You have a bit of old school Metallica in the guitar solo and the bass part. The breakdown thing Ė Iím a big fan of Dario Argento, the Italian horror movie director Ė so thereís a horror movie vibe in there. Otherwise, I was just trying to rip off Black Sabbath. It doesnít sound like Janeís Addiction, but Janeís Addiction has pretty long and intricate songs on their Ritual de lo Habitual. I was a super-big fan, and thatís one of my favorite albums of all time. So that was the inspiration for me. I just like songs that have a lot of changes in them and go through all the different emotions. Everything cannot happen in 3 minutes. Weíre not that generic as a rock band. Itís going to be great to play live.
UG: Itís interesting to hear you mention all of those very different influences. When you were first learning music, were there a few particular artists that stood out to you?
Ville: Thereís way too many to mention, but Iím Finnish and was born in Helsinki, Finland, so I grew up with my parents listening to The Rolling Stones. Then on the other hand, a lot of Finnish traditional folk music, which is really kind of sad and melancholy. I grew up with that kind of stuff. That obviously has affected the way I write songs. I still listen to some of the old school Finnish stuff from the 40s and 50s.
Iíve been listening to so many different kinds of stuff. When I was a skateboarder, I was into Bad Brains, Black Flag, Circle Jerks, Dinosaur Jr., Lemonheads, and all that stuff. At one point I had dreadlocks and I was smoking a lot of pot, and I was just listening to reggae. I still listen to a lot of roots reggae. Itís as they say in Art Of War, that itís good to know your enemies. So itís good to listen to all kinds of music! Itís always healthy to know about all kinds of stuff.
When I started playing music when I was about 13 or 14, I had about 7 bands going on at the same time. I was doing singing in a grindcore band on Tuesdays, doing reggae on Wednesday, and stuff like that. I don't consider that different genres of music. Music is freedom to me, so I like the fact that Iíve been able to suck in as much information as I have from all kinds of stuff.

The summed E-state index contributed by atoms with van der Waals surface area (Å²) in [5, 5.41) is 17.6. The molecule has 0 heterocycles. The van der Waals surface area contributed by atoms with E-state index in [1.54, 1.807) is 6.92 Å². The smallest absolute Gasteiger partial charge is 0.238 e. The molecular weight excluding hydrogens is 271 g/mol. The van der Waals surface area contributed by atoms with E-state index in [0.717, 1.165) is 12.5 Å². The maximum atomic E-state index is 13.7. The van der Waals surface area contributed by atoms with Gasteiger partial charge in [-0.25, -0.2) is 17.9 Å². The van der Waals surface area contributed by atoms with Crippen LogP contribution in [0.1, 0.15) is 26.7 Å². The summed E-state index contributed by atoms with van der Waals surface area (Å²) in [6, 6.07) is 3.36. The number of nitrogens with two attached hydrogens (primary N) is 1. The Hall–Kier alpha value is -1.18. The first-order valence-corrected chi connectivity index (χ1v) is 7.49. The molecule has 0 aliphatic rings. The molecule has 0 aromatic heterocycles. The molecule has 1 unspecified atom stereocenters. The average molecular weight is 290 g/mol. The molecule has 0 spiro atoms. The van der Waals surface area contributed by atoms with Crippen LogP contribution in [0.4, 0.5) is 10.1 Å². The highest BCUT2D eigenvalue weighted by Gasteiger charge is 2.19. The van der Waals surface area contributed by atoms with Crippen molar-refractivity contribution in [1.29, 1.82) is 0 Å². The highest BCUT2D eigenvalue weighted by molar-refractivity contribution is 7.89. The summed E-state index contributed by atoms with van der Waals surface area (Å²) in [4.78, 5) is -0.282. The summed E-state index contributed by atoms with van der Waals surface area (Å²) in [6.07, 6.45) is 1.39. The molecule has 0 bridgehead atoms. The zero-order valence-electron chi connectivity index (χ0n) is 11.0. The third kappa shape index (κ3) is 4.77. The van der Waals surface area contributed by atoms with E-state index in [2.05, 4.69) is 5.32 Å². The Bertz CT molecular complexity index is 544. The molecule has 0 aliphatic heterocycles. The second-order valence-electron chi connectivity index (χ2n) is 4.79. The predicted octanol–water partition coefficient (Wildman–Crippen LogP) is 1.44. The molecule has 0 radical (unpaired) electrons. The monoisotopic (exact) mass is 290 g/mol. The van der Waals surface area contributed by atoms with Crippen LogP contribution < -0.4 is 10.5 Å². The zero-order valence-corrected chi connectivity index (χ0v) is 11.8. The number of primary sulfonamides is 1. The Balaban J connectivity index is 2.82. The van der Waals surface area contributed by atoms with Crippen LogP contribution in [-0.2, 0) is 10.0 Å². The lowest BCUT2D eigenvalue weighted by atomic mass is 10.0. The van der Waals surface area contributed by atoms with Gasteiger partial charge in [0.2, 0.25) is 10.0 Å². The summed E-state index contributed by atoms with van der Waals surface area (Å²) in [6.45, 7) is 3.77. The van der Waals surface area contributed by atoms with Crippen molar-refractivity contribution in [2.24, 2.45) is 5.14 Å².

Black Sabbath is probably the main influence. They kind of gave us hope. They came from a tiny, little industrial city somewhere near Birmingham. They werenít particularly good looking and they didnít play music that the rest of the bands were playing at that moment. So they kind of like gave us hope that maybe this weird band coming from Finland with weird, peculiar characters in the band can do something weird and one day can become successful.
UG: Youíre the only Finnish band to hit Gold status in the United States. Thatís a huge accomplishment.
Ville: For the next band, whoever they might be, itís just going to be a sloppy second! Iím proud of that. My parents are proud of that. Iím 30 now and Iíve been playing music since I was maybe 7 or 8 years old. So itís taken a long time to get this far, but no regrets. We had been rehearsing, touring, and recording albums in Europe for about 10 years before we started touring in the States. So we were in fairly good shape before when we came over there.
UG: You mentioned that you started playing music at 7 years old. What was your first instrument?
Ville: I started playing bass because Iím a big fan of KISS. So Gene Simmons was my favorite and so was Steve Harris from Iron Maiden. I love that heavy stuff, so I wanted to be a rock and roller. Thatís the good thing about this band. We started playing music so early that we didnít know shit about drugs or girls or fast cars or money. We just loved music. Especially back in the 80s and a lot of the hair metal bands, they said they started playing music because they wanted to score chicks. Weíve always been able to score chicks whenever necessary! Most of the guys in the band are happily married and all that, and a couple of them have kids. Itís fun to play music together.
Iím really happy for the fact that Iíve known everybody at least 15 years. I grew up with most of the guys in the band. There is not a lot of ego-tripping in the very negative sense. Weíre just good friends, and thatís what it takes. Oh, my God, it would be terrible to live on the same bus for fucking months and months every year and not even know each other. That would be terrible.
UG: In Venus Doomís liner notes, it states that you recorded the all-acoustic ďSong Or SuicideĒ at the Chateau Marmont.
Ville: Yeah, on Sunset Strip where John Belushi died. They have nice bungalows and little tiny cottages. Theyíre very cozy. I wanted to stay over there just for the vibe during the mixing of the album, but then I wanted to add that little interlude just to make it more interesting. Back in the day, you had long songs and short songs and fast songs and slow songs and acoustic songs, everything on one album. The variety is what Iím proud of when it comes to Venus Doom.
UG: Was that Linde accompanying you on the guitar?